Posts Tagged ‘conspiracy theories

17
Nov
19

Mott the Hoople “Mott”

My random system for picking records to write about landed on this one, which I may have touched on before, and hopefully will again, since it was such a huge record in my life. Then a couple of days later, in a thrift store, I saw this British pressing with a totally different cover—not that rare, or anything, but I’ve never seen it before, in person, somehow. This is the cover with a die-cut head-shape hole (which, I’ve read, was the bust of Augustus printed on transparent plastic! That part now gone. Also, why?)—and inside, a kind of amazing photo collage. The cover also looks like it was half spray-painted this shade of day-glow pink I didn’t think existed in 1973. I still prefer the US version, which is nothing special—four Seventies rock guys standing there with some stage lights—it’s almost comic in its datedness—but for me, pure nostalgia in its magic. I’ve forgotten a lot of my childhood, but I remember Scott Suter telling me to buy this record—we were in 7th Grade—and I did, intrigued by that band name that made no sense. The opening piano on “All the Way from Memphis”—that weird sound, something off about it, almost like the tape is slowed down or slightly manipulated (I’ll read about this somewhere, someday)—it just burned an indelible memory in my brain, and when I put it on now, it takes me right back there. There are a handful of things like that in your life—usually music is involved—and so I value those things like nothing else.

I think Mott the Hoople is the only band whose last two records are their best two, and it’s somehow not coincidental that they were named “Mott” and “The Hoople,” or that they came out in 1973 and 1974 (the two best years of popular culture, at least in the century surrounding my existence). In a way, they were both last records, because this is the last one with Mick Ralphs, who went directly from this to forming Bad Company. “The Hoople” is both remarkably the same and different than this record. I’ve long struggled and finally given up trying to pick my favorite of the two. Both versions of the band are great all the way through, but it’s Ian Hunter who’s at the center of the mess. It’s hard to make any sense of that guy. You can hear the Bob Dylan influence in everything he does, yet he sounds nothing like Dylan. I’ve gone through periods where I thought he was someone else in disguise, or even thought he was actually a woman. The conclusion I’ve finally come to is that he’s the most normal guy in the history of rock’n’roll, and also the strangest. It turns out it wasn’t Bowie who was the space alien, it was Ian Hunter. Though he might not be a space alien, but instead a ghost, or an android. I did something I never do, last year, and went to see an aging rock band live show—which was Mott the Hoople (with three of them from the ’74, “Hoople,” record) and so I did see the 80 year old Ian Hunter in person, and sure I was a few seats away, but it was like, next stop, Jesus. So the mystery just deepened (also hope—for what one can do at 80 years old).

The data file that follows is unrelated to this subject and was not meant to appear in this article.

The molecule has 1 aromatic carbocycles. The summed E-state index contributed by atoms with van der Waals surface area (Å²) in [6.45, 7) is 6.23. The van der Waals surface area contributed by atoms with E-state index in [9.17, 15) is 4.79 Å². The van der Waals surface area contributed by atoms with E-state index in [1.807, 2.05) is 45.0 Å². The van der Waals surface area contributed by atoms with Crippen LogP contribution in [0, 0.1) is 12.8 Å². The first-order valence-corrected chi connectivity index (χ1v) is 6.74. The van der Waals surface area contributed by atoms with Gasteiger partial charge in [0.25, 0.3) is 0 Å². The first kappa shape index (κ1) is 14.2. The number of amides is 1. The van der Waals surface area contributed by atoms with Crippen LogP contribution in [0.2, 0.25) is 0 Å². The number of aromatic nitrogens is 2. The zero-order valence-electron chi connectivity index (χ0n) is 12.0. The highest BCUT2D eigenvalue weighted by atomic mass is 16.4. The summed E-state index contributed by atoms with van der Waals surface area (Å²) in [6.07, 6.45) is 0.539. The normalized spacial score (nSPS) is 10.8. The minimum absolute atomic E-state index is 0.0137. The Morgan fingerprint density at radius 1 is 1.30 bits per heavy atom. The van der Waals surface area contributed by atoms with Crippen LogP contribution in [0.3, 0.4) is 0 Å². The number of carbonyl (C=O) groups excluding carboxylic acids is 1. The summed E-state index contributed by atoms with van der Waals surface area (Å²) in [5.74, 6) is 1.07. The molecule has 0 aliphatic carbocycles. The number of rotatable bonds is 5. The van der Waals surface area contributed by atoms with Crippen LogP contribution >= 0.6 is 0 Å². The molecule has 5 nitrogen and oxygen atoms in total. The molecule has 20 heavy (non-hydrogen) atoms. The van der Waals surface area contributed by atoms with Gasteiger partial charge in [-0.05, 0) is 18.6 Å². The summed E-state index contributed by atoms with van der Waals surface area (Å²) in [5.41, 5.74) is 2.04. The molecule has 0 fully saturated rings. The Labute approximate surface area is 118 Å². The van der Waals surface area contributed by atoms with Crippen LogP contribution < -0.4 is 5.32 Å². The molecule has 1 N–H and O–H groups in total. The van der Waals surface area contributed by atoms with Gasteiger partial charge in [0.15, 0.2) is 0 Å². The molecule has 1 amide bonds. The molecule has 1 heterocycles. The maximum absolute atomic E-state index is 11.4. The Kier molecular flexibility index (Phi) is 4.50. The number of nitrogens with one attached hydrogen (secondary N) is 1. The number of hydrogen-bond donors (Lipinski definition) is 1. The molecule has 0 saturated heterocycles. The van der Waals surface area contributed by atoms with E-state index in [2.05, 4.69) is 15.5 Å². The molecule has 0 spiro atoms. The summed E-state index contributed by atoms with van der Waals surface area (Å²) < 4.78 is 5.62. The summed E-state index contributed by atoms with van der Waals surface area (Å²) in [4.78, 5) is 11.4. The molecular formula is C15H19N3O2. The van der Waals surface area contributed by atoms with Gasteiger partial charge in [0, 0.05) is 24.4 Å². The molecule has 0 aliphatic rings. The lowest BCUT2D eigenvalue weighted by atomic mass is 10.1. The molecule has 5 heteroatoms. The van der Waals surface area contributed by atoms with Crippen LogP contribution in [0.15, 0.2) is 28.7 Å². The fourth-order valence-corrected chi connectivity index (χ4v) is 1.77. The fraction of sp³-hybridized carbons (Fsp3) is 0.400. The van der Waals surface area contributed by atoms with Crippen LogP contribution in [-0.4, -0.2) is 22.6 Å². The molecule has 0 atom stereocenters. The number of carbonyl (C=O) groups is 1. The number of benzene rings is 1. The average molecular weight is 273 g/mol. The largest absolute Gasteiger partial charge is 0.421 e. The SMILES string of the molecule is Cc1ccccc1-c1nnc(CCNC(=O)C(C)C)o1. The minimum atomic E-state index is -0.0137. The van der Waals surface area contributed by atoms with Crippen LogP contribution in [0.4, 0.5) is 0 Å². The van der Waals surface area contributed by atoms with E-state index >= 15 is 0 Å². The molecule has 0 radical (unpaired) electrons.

A funny thing about this record is I’ve just kept listening to it over the years, never really got tired of it (though I don’t, you know, play it to death). When I was a lad, I liked the songs that rocked out more, while the ones with those alienating words (Hymn, Ballad) in their titles put me off a little. Now, those are my very favorite songs, just beautiful slower rock songs, with fairly incredible lyrics, worth checking out, if you never have—songs that I will most likely listen to again tomorrow, and next month, and early next year. Those, along with “I Wish I Was Your Mother” are now my favorite songs on the record. The whole thing is listenable, and also quite an oddity. The best rock music, for me, has always been that which is, how would you say it? Ill-fitting. Also, Ian Hunter’s voice, that’s just going to be knocking around in there, in my skull, like a cave painting, for the rest of my days, and after that, who can say.

23
Aug
19

Dave Major & the Minors “Second Record Album”

I did not expect much from this one, just based on the cover—which consists of the band name printed repeatedly in a sports-bar font with bright colors—so bright, in fact, that I would have guessed it was a few years old—but it’s 1972! On a tiny local label, and recorded in Milwaukee. Inside the sleeve there’s also a couple of color glossy band promo photos with the management company on the bottom—one fairly close-up, the other a wide shot of the band surrounded by a music-store-worth of musical instruments. They are wearing dried-blood-red, wide lapel blazers, and matching ties big enough to use as curtains. It’s so perfect that I also assumed this was contemporary—and also ironic—but no, it’s the real thing. Before even putting the record on I looked them up on the internet and the first thing I find is this story about how, later—not sure when—band leader Dave Perry broke into the house of an ex, shot her husband and his mother, and then tried to shoot it out with the police and was killed. That just depressed me so much I didn’t even want to put the record on. And then I noticed one of the photos is signed by Dave Perry, which frankly kind of creeps me out. I don’t find homicide the least bit interesting (or whatever even more fucked up qualities people attribute to heinous acts—entertaining?)—and it really makes it hard to write about this record. These were real people, with their lives ended stupidly, and there were kids involved, and a tragedy like this partly shapes your life, whether you want it to or not.